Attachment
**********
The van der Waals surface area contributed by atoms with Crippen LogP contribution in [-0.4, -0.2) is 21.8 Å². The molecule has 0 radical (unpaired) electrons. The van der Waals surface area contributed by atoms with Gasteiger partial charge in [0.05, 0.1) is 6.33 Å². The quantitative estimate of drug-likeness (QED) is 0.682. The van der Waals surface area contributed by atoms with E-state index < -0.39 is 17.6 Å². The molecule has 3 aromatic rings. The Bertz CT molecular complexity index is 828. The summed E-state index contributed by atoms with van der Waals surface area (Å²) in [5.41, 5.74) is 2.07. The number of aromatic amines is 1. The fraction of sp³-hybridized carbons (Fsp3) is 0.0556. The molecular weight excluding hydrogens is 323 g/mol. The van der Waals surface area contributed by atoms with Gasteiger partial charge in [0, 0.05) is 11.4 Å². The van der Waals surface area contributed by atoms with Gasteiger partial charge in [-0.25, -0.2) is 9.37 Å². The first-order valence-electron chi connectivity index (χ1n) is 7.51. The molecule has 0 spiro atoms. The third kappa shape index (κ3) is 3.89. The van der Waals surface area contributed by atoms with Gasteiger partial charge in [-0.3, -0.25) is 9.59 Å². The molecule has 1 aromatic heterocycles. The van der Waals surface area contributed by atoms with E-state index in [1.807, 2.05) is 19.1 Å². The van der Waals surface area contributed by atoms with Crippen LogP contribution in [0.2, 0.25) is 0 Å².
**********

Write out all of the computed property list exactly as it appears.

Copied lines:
The van der Waals surface area contributed by atoms with Crippen LogP contribution in [-0.4, -0.2) is 21.8 Å². The molecule has 0 radical (unpaired) electrons. The van der Waals surface area contributed by atoms with Gasteiger partial charge in [0.05, 0.1) is 6.33 Å². The quantitative estimate of drug-likeness (QED) is 0.682. The van der Waals surface area contributed by atoms with E-state index < -0.39 is 17.6 Å². The molecule has 3 aromatic rings. The Bertz CT molecular complexity index is 828. The summed E-state index contributed by atoms with van der Waals surface area (Å²) in [5.41, 5.74) is 2.07. The number of aromatic amines is 1. The fraction of sp³-hybridized carbons (Fsp3) is 0.0556. The molecular weight excluding hydrogens is 323 g/mol. The van der Waals surface area contributed by atoms with Gasteiger partial charge in [0, 0.05) is 11.4 Å². The van der Waals surface area contributed by atoms with Gasteiger partial charge in [-0.25, -0.2) is 9.37 Å². The first-order valence-electron chi connectivity index (χ1n) is 7.51. The molecule has 0 spiro atoms. The third kappa shape index (κ3) is 3.89. The van der Waals surface area contributed by atoms with Gasteiger partial charge in [-0.3, -0.25) is 9.59 Å². The molecule has 1 aromatic heterocycles. The van der Waals surface area contributed by atoms with E-state index in [1.807, 2.05) is 19.1 Å². The van der Waals surface area contributed by atoms with Crippen LogP contribution in [0.2, 0.25) is 0 Å².